All of the writing I’ve been doing about Mexican drug cartels for Daily Dot — and, specifically, how the cartels are now targeting social media users in the same way that they once targeted cops and journalists — ended up becoming the basis for a lecture I gave this morning on social media as a replacement for traditional journalism, with an examination on all the pros and cons:
People who post information on social media about Mexican drug cartels are essentially facing a two-sided attack. One one side, you have the cartels themselves, which killed three people last month for purportedly posting information on Mexican crime blogs. The cartels themselves are online, posting propaganda about themselves, false information to distract or disparage rivals and law enforcement, and to root out enemies to target for execution.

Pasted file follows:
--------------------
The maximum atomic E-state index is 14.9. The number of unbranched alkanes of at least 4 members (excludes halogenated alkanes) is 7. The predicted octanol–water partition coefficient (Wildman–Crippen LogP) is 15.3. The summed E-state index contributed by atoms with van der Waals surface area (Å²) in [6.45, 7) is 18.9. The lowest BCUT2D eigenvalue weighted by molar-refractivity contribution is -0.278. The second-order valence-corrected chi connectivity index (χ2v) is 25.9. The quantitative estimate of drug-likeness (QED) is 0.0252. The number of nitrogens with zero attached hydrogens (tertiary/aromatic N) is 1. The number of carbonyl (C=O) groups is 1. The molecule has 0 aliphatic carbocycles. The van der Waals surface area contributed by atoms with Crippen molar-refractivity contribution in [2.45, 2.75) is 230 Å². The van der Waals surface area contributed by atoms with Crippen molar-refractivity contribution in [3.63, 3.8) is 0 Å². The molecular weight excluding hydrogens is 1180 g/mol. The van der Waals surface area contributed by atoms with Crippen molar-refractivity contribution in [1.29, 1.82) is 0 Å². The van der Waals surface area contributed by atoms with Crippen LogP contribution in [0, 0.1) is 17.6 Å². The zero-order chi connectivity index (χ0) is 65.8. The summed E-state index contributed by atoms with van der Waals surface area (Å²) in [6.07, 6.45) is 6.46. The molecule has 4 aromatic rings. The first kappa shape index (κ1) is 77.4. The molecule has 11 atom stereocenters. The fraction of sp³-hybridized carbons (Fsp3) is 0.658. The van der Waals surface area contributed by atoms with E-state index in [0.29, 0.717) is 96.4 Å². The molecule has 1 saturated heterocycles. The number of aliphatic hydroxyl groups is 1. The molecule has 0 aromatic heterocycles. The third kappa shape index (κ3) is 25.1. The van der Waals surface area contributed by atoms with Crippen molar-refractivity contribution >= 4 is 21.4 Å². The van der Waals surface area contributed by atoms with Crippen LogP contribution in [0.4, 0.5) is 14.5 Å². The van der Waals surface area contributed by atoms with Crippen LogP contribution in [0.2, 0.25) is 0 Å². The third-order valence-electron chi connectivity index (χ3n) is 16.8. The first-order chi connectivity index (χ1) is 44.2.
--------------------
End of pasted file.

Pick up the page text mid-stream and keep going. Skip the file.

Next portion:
On the other side is the government, which is looking to avoid a repeat of an August incident in Veracruz, in which tweets about armed gunmen taking hostages at a school spread rapidly. The false reports set off chaos as parents raced across the city to retrieve their children, and now at least two Mexican states are considering laws that would punish people who “disrupt public order” with information they post online.